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Lung Cancer Treatment For Black and Whites Unequal

New America Media, Paul Kleyman Posted: Feb 06, 2009

African-American elders receive less treatment for lung cancer than their white counterparts, who are getting excessive treatment. The practice is causing negative health effects for both groups. That's one finding in a recently released study from the University of Washington, Seattle. Dr. Farhood Farjah, a cancer specialist at the university, writes in the January issue of Archives of Surgery that he and his colleagues set out to better explain why black patients with early-stage lung cancer have lower five-year survival rates than whites.

The researchers examined Medicare data for almost 18,000 patients(average age 75), who had comparable health insurance and whose doctors had recommended them for pulmonary resectionthe removal of part of a lung -- proven to be the optimal treatment available. Sure enough, even among these insured patients, 69 percent of black elders underwent the procedure compared with 83 percent of whites recommended for the operation. But that wasn't the only surprise.

What the medical detectives didn't expect to find: There was no significant difference in the survival rate between the racial groups.

"Surgical therapy may have been overused among white patients or underused among black patients," Farjah and his coauthors wrote.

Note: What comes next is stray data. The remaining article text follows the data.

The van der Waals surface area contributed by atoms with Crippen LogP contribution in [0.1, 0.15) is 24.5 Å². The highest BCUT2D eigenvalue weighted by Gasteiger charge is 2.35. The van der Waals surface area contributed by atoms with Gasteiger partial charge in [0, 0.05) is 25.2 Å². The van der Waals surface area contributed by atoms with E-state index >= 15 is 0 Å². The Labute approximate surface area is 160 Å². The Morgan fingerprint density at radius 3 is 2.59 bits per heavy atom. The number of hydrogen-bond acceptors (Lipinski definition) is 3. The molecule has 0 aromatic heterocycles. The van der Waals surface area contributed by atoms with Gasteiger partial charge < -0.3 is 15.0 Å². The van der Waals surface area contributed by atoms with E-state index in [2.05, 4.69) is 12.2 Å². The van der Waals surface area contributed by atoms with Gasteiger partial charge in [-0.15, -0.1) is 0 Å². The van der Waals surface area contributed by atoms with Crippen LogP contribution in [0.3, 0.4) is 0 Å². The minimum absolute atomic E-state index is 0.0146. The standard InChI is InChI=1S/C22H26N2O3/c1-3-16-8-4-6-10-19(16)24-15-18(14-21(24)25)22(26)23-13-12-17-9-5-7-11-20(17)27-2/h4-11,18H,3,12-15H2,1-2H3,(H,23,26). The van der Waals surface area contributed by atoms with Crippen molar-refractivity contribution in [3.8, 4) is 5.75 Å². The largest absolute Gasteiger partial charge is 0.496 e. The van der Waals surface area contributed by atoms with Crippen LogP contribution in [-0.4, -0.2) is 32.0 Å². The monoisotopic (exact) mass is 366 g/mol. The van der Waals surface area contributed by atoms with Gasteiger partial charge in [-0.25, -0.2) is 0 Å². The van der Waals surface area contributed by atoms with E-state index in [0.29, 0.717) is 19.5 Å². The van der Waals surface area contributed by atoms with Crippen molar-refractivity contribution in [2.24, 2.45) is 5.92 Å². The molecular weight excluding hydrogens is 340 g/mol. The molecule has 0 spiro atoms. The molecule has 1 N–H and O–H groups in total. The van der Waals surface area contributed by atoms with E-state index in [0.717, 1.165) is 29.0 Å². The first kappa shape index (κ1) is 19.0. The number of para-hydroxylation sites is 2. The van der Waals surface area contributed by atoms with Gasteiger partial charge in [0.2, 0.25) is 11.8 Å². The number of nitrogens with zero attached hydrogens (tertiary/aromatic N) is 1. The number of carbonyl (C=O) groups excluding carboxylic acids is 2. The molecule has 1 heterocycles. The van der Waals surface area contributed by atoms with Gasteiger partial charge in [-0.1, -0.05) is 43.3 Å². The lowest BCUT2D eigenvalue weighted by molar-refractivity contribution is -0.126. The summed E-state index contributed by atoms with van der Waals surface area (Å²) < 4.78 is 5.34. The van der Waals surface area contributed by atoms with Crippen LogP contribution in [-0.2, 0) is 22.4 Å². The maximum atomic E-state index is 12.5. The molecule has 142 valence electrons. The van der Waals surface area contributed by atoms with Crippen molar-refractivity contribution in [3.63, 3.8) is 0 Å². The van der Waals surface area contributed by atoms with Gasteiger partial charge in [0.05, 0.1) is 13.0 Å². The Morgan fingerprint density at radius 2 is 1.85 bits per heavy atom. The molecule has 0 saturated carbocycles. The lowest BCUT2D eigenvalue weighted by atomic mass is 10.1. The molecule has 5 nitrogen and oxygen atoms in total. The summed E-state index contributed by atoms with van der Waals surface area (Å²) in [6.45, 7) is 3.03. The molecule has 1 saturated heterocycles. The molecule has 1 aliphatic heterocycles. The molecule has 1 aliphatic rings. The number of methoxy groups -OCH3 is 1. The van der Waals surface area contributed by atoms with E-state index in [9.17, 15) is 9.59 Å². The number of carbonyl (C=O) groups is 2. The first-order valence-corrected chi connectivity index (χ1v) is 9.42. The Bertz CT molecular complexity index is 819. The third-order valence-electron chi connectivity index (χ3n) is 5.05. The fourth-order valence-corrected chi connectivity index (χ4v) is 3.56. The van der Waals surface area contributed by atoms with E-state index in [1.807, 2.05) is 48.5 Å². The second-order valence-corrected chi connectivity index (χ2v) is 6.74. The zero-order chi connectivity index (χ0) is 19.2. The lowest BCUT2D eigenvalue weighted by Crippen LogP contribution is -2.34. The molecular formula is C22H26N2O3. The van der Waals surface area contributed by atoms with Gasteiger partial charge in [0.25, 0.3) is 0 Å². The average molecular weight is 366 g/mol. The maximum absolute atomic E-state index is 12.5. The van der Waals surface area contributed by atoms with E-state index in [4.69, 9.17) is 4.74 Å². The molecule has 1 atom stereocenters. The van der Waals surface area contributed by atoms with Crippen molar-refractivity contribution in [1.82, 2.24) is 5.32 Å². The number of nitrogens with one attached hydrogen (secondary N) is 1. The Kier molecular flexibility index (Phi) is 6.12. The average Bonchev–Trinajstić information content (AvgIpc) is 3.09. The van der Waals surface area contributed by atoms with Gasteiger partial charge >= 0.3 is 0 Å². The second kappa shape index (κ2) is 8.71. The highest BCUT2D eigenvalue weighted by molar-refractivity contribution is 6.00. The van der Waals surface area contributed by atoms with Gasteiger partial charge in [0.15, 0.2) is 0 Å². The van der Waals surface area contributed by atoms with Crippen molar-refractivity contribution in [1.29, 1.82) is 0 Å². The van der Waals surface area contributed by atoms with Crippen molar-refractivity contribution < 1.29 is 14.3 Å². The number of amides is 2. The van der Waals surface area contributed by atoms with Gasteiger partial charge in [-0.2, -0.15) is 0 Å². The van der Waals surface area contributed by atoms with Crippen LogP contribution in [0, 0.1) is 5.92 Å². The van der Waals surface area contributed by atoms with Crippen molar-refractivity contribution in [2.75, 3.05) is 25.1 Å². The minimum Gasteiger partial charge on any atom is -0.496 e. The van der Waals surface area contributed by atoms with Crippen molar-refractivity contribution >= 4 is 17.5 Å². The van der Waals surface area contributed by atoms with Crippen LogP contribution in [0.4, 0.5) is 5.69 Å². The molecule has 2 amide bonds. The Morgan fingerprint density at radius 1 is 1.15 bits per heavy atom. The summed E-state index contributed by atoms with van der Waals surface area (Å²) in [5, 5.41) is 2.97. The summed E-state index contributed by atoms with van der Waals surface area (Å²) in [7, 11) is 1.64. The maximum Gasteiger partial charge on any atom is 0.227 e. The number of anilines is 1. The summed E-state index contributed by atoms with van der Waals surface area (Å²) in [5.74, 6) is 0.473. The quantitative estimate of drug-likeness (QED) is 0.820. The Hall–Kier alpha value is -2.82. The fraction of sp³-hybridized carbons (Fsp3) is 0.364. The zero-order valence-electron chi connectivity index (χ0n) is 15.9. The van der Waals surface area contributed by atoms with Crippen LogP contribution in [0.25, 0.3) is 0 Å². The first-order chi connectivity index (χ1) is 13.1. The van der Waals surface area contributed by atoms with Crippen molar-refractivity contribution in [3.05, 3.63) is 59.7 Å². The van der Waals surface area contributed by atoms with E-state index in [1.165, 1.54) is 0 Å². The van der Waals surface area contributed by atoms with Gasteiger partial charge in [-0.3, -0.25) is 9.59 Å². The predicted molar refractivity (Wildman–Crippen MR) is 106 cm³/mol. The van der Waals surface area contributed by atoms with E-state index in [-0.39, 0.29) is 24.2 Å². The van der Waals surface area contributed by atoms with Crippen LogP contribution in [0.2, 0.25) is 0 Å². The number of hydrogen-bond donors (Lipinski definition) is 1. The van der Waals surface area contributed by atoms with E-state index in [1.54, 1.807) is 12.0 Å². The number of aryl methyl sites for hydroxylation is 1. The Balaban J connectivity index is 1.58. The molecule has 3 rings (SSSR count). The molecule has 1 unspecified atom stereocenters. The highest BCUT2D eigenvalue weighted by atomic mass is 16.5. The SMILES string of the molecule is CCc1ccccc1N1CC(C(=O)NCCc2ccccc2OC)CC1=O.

Despite this odd finding, the researchers looked beyond customary assumptions about racial bias among healthcare providers to understand the reasons for the substantial disparity between who gets wheeled into the emergency room, and who does not, even for those receiving appropriate care.

One explanation, say the authors, has to do with fears and erroneous beliefs. They cite previous research showing that older

African Americans reject surgery more often than whites, repeating the urban myth that tumors might spread when exposed to air during the operation or invoking the possibility of a cure without surgery. Black patients also express distrust of doctors and the healthcare system more often than whites, the study said.

Another major reason, the study said, is poor access to care. An earlier study showed that primary care physicians who treat black patients had less access to high-quality specialists than their white counterparts.

The study findings suggest that the referral of all candidates for partial lung removal may be a helpful tool in mitigating previously identified racial differences in survival.

For more information, contact JAMA/Archives Media Relations at 312-464-JAMA (5262), e-mail mediarelations@jama-archives.org, or reach the corresponding coauthor of this paper, David R. Flum by contacting Mary Guiden at 206-616-3192 or e-mail, .


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